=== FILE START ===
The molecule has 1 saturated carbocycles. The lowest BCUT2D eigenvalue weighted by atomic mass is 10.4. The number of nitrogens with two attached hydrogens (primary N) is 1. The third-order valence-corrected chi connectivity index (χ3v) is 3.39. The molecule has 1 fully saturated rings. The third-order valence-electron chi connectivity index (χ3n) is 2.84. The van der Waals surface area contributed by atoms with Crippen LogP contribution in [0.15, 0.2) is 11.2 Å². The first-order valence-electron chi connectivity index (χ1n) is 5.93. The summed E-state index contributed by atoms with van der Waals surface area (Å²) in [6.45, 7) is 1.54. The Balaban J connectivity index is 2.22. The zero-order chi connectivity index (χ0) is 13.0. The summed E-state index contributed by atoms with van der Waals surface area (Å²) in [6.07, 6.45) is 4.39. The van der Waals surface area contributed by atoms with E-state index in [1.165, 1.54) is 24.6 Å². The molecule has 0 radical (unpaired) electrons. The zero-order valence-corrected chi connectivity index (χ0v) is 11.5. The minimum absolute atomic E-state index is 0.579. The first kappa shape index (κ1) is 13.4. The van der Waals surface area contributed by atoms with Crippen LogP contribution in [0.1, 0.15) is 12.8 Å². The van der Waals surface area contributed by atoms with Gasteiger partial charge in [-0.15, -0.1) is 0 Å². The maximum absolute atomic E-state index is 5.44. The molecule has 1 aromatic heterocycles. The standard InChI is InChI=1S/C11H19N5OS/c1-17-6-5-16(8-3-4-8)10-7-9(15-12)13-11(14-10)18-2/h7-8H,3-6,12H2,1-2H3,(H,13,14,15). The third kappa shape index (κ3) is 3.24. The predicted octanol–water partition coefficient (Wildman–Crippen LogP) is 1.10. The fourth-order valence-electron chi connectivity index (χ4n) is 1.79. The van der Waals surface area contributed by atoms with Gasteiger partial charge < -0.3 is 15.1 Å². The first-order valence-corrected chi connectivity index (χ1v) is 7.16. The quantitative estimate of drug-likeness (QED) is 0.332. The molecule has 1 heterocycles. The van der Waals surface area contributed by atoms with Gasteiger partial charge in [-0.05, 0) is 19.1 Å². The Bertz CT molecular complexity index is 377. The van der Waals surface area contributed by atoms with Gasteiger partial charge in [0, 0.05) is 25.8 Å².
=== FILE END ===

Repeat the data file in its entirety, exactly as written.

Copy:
The molecule has 1 saturated carbocycles. The lowest BCUT2D eigenvalue weighted by atomic mass is 10.4. The number of nitrogens with two attached hydrogens (primary N) is 1. The third-order valence-corrected chi connectivity index (χ3v) is 3.39. The molecule has 1 fully saturated rings. The third-order valence-electron chi connectivity index (χ3n) is 2.84. The van der Waals surface area contributed by atoms with Crippen LogP contribution in [0.15, 0.2) is 11.2 Å². The first-order valence-electron chi connectivity index (χ1n) is 5.93. The summed E-state index contributed by atoms with van der Waals surface area (Å²) in [6.45, 7) is 1.54. The Balaban J connectivity index is 2.22. The zero-order chi connectivity index (χ0) is 13.0. The summed E-state index contributed by atoms with van der Waals surface area (Å²) in [6.07, 6.45) is 4.39. The van der Waals surface area contributed by atoms with E-state index in [1.165, 1.54) is 24.6 Å². The molecule has 0 radical (unpaired) electrons. The zero-order valence-corrected chi connectivity index (χ0v) is 11.5. The minimum absolute atomic E-state index is 0.579. The first kappa shape index (κ1) is 13.4. The van der Waals surface area contributed by atoms with Crippen LogP contribution in [0.1, 0.15) is 12.8 Å². The van der Waals surface area contributed by atoms with Gasteiger partial charge in [-0.15, -0.1) is 0 Å². The maximum absolute atomic E-state index is 5.44. The molecule has 1 aromatic heterocycles. The standard InChI is InChI=1S/C11H19N5OS/c1-17-6-5-16(8-3-4-8)10-7-9(15-12)13-11(14-10)18-2/h7-8H,3-6,12H2,1-2H3,(H,13,14,15). The third kappa shape index (κ3) is 3.24. The predicted octanol–water partition coefficient (Wildman–Crippen LogP) is 1.10. The fourth-order valence-electron chi connectivity index (χ4n) is 1.79. The van der Waals surface area contributed by atoms with Gasteiger partial charge < -0.3 is 15.1 Å². The first-order valence-corrected chi connectivity index (χ1v) is 7.16. The quantitative estimate of drug-likeness (QED) is 0.332. The molecule has 1 heterocycles. The van der Waals surface area contributed by atoms with Gasteiger partial charge in [-0.05, 0) is 19.1 Å². The Bertz CT molecular complexity index is 377. The van der Waals surface area contributed by atoms with Gasteiger partial charge in [0, 0.05) is 25.8 Å².